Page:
Tattoo 101


Your guide to simple animal identification

Identifying animals correctly should be a Shorthorn breeder’s first responsibility when a calf is born. Proper identification ensures accurate parentage and production records. Permanent identification is required for registration with the American Shorthorn Association (ASA); this should be done by tattooing each animal with a unique herd number in at least one ear. An identification letter or initial may be used if also desired.

The Tattooing Rule

The requirements are set forth in Rule III, Application for Registry and Transfer.


  1. REQUIREMENTS: No pedigree application received by the ASA shall be accepted unless the animal has an official identification number assigned in at least one ear. An identification letter or initial may be used if desired. No two animals of the same sex in the same herd shall be marked with identical tattoo numbers regardless of whether the mark is placed in the left ear of one and the right ear of the other. When using the International Year Code designation, the ASA recommends the code be placed after the identification number. The total number of characters in the tattoo identification (including year code) shall not exceed 8 characters.
  2. RECORDING: Tattoo marks, as shown upon the application of registry of an animal, shall be recorded by the ASA and shall be written upon the registry certificates issued for such animal.
  3. ILLEGILIBILTY: In the event an original tattoo mark of a registered animal is found to be unreadable, it shall be necessary to tattoo the same number again in the same ear; provided, however, if such action seems inadvisable the original number shall be marked in the opposite ear. In such event, the registry certificate must then be returned to the ASA for correction and for correction of the records.
  4. VARIANCE: The registration of any animal found to be tattooed other than as shown on the registration certificate shall be null and void.
  5. HERD PREFIXES: Breeders may incorporate a prefix of up to four characters (total of prefix, tattoo numbers and year code may not exceed 8 digits) for use when registering animals raised in their herd. Breeders can register their prefix with the ASA on the appropriate form. In the event that two breeders choose to register the same prefix, preference will be given to the breeders who utilized the prefix first.

Answers to Frequently Asked Questions

  • The ASA does not provide a tattoo number for each animal it is up to each producer to devise their own identification system.
  • Tattoos may not exceed 8 digits
  • The International Year code designation is NOT required, if you choose to use the letter the ASA recommends placing the letter at the end of the identification number.

The ASA does not require a herd prefix to be used.

Animals may be tattooed in one or both ears. Left and Right are distinguished as the animal’s left and right, so as you are standing behind the animal, looking the same direction as the animal, the left ear is on your left side and the right ear is on the right side.

  • Two animals of the same sex and in the same herd may not have the same identification number regardless if the number is placed in opposite ears for each animal.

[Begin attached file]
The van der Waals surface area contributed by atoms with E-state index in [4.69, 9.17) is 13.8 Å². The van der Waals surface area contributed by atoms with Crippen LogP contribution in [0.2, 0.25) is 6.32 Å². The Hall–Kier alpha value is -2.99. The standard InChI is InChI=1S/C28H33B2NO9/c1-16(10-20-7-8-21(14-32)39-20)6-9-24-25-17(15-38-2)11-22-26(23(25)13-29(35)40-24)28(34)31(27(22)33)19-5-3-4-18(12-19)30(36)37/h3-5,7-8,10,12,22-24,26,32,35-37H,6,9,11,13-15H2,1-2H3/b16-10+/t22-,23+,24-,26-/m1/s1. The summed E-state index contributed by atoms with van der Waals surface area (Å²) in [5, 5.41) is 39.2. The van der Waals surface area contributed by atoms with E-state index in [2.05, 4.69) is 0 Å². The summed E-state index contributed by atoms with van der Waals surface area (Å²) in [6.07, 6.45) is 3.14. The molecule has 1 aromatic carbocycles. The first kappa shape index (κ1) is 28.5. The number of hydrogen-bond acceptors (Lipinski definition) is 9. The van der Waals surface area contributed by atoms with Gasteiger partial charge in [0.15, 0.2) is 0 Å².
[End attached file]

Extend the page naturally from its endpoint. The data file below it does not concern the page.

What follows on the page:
• In the event a tattoo is unreadable, tattoo the same number again in the same ear.

Getting Started

  • Chute
  • Halter
  • Rubbing Alcohol
  • Soft clean cloth
  • Tattoo ink
  • Tattoo kit

Step 1: Cleaning the Ear

Clean the ear using rubbing alcohol and a clean cloth. If wax isn’t removed it will interfere with the ink penetrating the skin and cause the tattoo to fade over time. Hair can also interfere with a tattoo be sure to trim any hair that could possibly get in the way.

Step 2: Types of Ink

There are many brands of indelible ink available through farm supply stores. The roll-on applicators save ink and are cleaner, but some people have had issues with the ink fading over time because the ink was not rubbed in properly. Tattoo paste can be messier and requires a toothbrush or something similar to rub the ink in, but this step also ensures the ink will penetrate the needle holes.

Step 3: Applying Ink

This is optional before you tattoo the animal, but some breeders feel this ensures the ink goes into the skin as the tattoo is pressed into the ear. Apply ink over the area to be tattooed, usually in the middle rib of the ear. Cover an area slightly larger than the tattoo equipment with ink. Try avoiding the top and bottom ribs of the ear because they can become covered by hair at a later date.

Step 4: Tattooing

To avoid mistakes check the tattoo by punching the pliers into a piece of paper or cardboard. If using rotary tattoo pliers make sure the digits don’t slip or move when tattooing. Get a secure hold on the calf. Position the tattoo pliers parallel in the middle rib of the calf’s ear and squeeze firmly. Avoiding the ribs will prevent bleeding. Be sure to lift the pliers out straight, so the tattoo will not be scratched.

Step 5: Applying Ink

Apply ink and rub in firmly with a toothbrush or something similar. Rubbing the ink firmly into the ear ensures the ink has filled each of the holes in the ear this is vital for a lasting and legible tattoo.

Step 6: Sanitizing Equipment

Sanitize the pliers between calves by spraying rubbing alcohol on the pliers and the individual tattoo pieces. This should be done before and after each procedure.

Step 7: The Finished Product

After several weeks, the ink will dry and flake out of the ear, leaving a legible tattoo and a permanent means of identification. Check the tattoos on all cattle before you sell or exhibit them.

*Parts of this instruction supplement are source of the American Jersey Cattle Association

To download and print this information, click here.